“They don’t deserve to die:” The downtown naloxone vending machine and harm reduction in Winston-Salem

The machine is part of a larger plan to reduce the number of overdose deaths in Forsyth County


Aine Pierre

Amanda Clark refills the naloxone vending machine in the Forsyth County Law Enforcement Detention Center.

Aine Pierre and Yushuo Wang

Amanda Clark walked into the Forsyth County Law Enforcement Detention Center just before 3 p.m. one Thursday afternoon wearing a shirt reading “support not stigma” and a pin reading “harm reduction saves lives,” a clue to her mission. 

The next step in her mission was a dozen cases of naloxone nasal spray — an overdose-reversing agent — and the crisp sound of the boxes as she dutifully cut them open. The jail lobby was silent, and its mostly bare, semicircular walls allowed sound to travel far.

Clark, who leads the Forsyth Regional Opioid and Substance Abuse Team (FROST), is responsible for restocking a vending machine that dispenses the overdose-reversal agent free of cost. The naloxone in the machine is supplied by the Twin Cities Harm Reduction Collective (TCHRC), which serves Winston-Salem and Forsyth County. The machine was installed on Aug. 24, and similar devices have since been installed in five North Carolina counties, according to the Winston-Salem Journal. 

“Sometimes [when I go to refill the machine, it is] about halfway empty,” Clark said. “This time, it was pretty much almost all the way empty.”

The machine, which holds 150 two-dose packs of naloxone, is part of an ongoing fight against the opioid epidemic in Forsyth County. Between 2018-2020, Forsyth County had the third highest overdose death rate in the state, and overdoses claimed 52 lives between January and November of last 2021, according to WXII. Clark estimated that since the machine was installed, 250 boxes of naloxone have been distributed at the Forsyth County Jail location. 

Naloxone nasal spray, according to Clark, should be administered one dose at a time while the overdosing person is laid on their back.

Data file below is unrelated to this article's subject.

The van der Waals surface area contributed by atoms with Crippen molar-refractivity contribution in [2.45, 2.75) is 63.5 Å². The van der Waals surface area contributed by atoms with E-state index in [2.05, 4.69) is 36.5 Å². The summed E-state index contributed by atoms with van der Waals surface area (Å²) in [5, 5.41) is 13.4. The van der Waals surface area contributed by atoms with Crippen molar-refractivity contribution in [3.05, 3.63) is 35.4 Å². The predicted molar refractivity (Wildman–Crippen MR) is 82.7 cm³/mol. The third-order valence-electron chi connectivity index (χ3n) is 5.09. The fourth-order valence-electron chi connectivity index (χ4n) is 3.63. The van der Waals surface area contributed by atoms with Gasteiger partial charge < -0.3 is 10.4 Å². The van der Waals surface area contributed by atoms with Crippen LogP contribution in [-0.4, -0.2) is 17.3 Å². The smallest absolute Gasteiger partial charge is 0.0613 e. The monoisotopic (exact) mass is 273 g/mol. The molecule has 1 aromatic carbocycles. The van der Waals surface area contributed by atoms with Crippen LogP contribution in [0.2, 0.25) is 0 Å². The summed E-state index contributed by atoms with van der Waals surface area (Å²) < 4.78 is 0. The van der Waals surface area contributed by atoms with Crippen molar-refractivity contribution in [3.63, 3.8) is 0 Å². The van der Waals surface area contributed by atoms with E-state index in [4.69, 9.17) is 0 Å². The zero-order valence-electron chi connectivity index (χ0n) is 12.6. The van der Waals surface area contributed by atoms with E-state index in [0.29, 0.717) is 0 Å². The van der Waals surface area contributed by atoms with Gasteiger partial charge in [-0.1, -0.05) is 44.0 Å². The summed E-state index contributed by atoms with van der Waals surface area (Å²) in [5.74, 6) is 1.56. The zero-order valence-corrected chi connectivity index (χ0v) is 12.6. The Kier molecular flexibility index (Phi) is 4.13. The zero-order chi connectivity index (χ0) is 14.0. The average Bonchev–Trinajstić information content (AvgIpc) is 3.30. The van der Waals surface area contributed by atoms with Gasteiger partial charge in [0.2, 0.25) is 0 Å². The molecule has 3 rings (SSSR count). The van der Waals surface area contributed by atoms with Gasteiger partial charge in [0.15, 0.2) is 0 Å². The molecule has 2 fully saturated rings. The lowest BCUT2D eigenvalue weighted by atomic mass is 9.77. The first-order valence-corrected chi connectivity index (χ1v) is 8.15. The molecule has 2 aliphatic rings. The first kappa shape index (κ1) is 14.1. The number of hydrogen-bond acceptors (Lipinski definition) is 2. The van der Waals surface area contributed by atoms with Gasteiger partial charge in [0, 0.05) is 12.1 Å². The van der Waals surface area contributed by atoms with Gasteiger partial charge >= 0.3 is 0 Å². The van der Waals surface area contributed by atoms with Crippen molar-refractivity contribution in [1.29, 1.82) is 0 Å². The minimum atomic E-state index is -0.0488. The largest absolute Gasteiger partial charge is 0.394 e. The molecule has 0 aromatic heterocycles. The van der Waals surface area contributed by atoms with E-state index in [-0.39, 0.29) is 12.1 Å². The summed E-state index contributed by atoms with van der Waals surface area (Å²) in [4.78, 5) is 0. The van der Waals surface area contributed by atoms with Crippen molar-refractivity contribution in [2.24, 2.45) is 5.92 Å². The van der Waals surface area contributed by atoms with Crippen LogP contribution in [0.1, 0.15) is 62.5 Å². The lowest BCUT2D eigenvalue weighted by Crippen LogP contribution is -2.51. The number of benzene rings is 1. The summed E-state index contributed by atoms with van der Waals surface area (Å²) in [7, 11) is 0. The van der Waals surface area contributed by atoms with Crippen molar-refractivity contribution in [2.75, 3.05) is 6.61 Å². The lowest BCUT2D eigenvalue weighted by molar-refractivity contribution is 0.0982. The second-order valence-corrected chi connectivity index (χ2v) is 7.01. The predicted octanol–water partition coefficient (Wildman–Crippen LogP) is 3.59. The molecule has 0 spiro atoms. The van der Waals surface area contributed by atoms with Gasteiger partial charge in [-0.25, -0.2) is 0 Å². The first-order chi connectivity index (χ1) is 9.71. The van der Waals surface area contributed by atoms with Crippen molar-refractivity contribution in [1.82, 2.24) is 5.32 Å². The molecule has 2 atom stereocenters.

Clark noted that the intent behind the vending machine is not to encourage drug use, but rather to break down the stigma around naloxone and substance use and save the lives of those who do choose to use substances illicitly.

The vending machine stands empty on the afternoon of Sept. 21 (Yushuo Wang)

“Everybody in this world has made poor decisions at some point or another in life, and someone doesn’t deserve to die because they made a poor decision,” Clark said. 

However, not all Forsyth County residents share Clark’s perspective. Shawn C. Scott, whose public profile indicates that he was a former sheriff’s deputy in Forsyth County, left this comment on a Facebook post announcing the vending machine:

“Narcan is free for junkies who made a choice to use drugs, while Insulin is overpriced in the US for people who didn’t choose Diabetes. Keep the junkies alive to buy more drugs.”

The machine was installed in the jail because a longitudinal study done in North Carolina showed that those leaving jail are 40 times more likely  to have a fatal overdose than their peers.

“Just because they’ve been abstinent for a little while doesn’t mean they’re not going to leave and use, and they are at very high risk of a fatal overdose after that,” said Rachel Thornley, executive director at Twin Cities.

Another initiative, which would have allowed those being released from the jail to ask for naloxone, fizzled. As Thornley explained, those incarcerated at the jail may be afraid to ask their corrections officers for the overdose-reversal agent. However, the vending machine in the jail lobby is one of the first things the people leaving jail will see. 

“It’s right in their path. They don’t have to ask anybody. It’s totally free,” Thornley said.

In the jail lobby, the free vending machine with naloxone, the opioid-reversal drug, was nearly empty by Sept. 21.

Due to the prevalence of the opioid epidemic, the amount of naloxone passed out per year is quite high. Twin Cities passed out 6,279 kits in the past year, though that figure includes kits given to local businesses such as Camino Bakery for emergency use. While the number of kits distributed tops 6,000, according to Clark, the number of reported overdoses in Forsyth County is just over 750.

However, Clark explained that sometimes, just one dose is not enough.

“Sometimes naloxone is administered more than one time per person, especially in the day and age of fentanyl,” Clark said. “I’ve seen people need as many as six before to wake up.”

When Clark stocked the vending machine on Sept. 21, 134 of the 150 slots were empty, which is the emptiest she has ever seen the machine. Because the machine has only been active for a month, the county substance abuse team is still working out how often the machine needs to be refilled. Currently, Clark relies on the staff who work at the jail’s front desk to tell her when the machine is empty. 

Thornley noted that a national naloxone spray shortage has slightly delayed some shipments for the machine; however, the county and Twin Cities both have enough to wait out those delays. While there is more than enough injectable naloxone to go around, Thornley believes that it will likely not make its way to the machine, because it comes with a giant needle.

Those who need naloxone can visit the machine downtown, attend drop-in hours with Twin Cities on Monday, Wednesday and Saturday; or order delivery from Twin Cities.